Partnering with local media to spread palliative care messages

Categories: In The Media.

Local media is one channel palliative care providers can capitalise on to raise awareness on what they are doing. Coast Hospice is not left behind in utilizing this great resource in passing messages to the community that they serve.

Jane Mwanyumba is the administrator at Coast Hospice and shares how they have used Pili Pili FM, a local radio station to pass their message to the public.

We approached the station with a view of hyping a play Beach Access by Kuldip Sondhi that was performed on 7th, 8th and 22nd March to raise funds for our hospice.

The station has listenership following its swahili language that is used by locals in the coastal region as well as Diaspora listeners online.

The station has a health program every Wednesday from 10.30 am to 1 pm discussing health issues. This presented an opportunity and when we approached them, they agreed to support us through radio spots, mentions and also allowed us to participate in the Chanchandu za taarab program on Wednesdays for four weeks.

Since nothing comes entirely for free, in exchange Pili Pili FM would have their logo on play tickets, posters and branding at the play venue.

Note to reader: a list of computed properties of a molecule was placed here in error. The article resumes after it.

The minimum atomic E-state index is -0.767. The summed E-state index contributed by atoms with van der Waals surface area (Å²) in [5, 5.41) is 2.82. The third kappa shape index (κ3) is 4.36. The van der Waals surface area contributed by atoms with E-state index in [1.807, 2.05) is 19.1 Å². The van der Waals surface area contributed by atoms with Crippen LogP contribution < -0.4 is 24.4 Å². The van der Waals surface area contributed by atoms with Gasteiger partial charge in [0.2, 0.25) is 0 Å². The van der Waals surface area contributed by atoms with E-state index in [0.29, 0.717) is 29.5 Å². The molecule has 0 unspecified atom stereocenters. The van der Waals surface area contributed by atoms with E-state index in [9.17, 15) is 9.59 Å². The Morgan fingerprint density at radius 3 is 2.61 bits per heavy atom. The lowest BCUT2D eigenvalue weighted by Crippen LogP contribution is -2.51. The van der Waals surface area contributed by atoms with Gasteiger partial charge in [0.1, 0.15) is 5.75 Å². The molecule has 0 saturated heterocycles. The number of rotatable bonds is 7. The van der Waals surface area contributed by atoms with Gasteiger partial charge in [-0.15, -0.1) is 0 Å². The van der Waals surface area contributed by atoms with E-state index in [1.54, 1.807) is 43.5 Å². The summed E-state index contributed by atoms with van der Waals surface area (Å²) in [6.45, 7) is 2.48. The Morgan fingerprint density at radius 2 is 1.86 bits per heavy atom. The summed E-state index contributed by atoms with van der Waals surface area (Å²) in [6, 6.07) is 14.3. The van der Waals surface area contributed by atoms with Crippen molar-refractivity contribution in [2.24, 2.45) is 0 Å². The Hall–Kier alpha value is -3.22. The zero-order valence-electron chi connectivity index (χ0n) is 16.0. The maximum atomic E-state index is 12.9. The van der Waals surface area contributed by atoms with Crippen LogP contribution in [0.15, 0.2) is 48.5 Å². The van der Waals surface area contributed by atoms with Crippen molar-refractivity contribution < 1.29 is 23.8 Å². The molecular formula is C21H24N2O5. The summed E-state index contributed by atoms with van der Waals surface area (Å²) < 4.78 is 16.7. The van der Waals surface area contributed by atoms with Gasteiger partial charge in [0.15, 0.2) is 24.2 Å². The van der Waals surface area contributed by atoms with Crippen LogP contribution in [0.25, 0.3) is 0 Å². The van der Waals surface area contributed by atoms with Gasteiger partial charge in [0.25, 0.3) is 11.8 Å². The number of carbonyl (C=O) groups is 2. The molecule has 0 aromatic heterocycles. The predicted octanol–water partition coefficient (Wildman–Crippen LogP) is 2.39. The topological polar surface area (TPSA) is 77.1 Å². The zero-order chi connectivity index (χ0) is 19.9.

Besides Pili Pili FM, we also work with other local radio stations. We have occasionally featured in Baraka Fm in an evening call-in show, Radio Salaam morning call show and Radio Rahma interviews.

For local newspapers, we work with Coast this Week.

Messages

We share patient stories to listeners as well as have an expert medical view from our hospice doctor/nurse. Pili Pili FM was particularly interested in different types of cancers besides breast cancer and we were able to disseminate the information sequentially for four weeks.

Within the airtime allocated, we have shared what palliative care is and its value to patients and families. It is through these media that we have demystified cancer myths especially on traditions and cultural issues, lifestyle, nutrition and stigmatization by imparting knowledge through sharing of correct information about cancer and other life limiting illnesses.

The community is also sensitized on the importance of screening and urging the listeners to participate in screening activities whenever they are availed to them.

The hospice has also used the platform to explain the services it offers and its location.

Other areas that we have had a chance to explain to the public are how they can support palliative care both at hospice and at patient levels. A life limiting illness can happen to anyone and our message to all is to make palliative care our business. We invited listeners to our play to be entertained while supporting a patient.

In four weeks we split our messages as follows;

Week 1: Cervical & Prostrate cancer patient story led by our Clinical Coordinator, Eric Amisi who covered symptoms, causes, treatments, psychosocial issues and answered questions from the listeners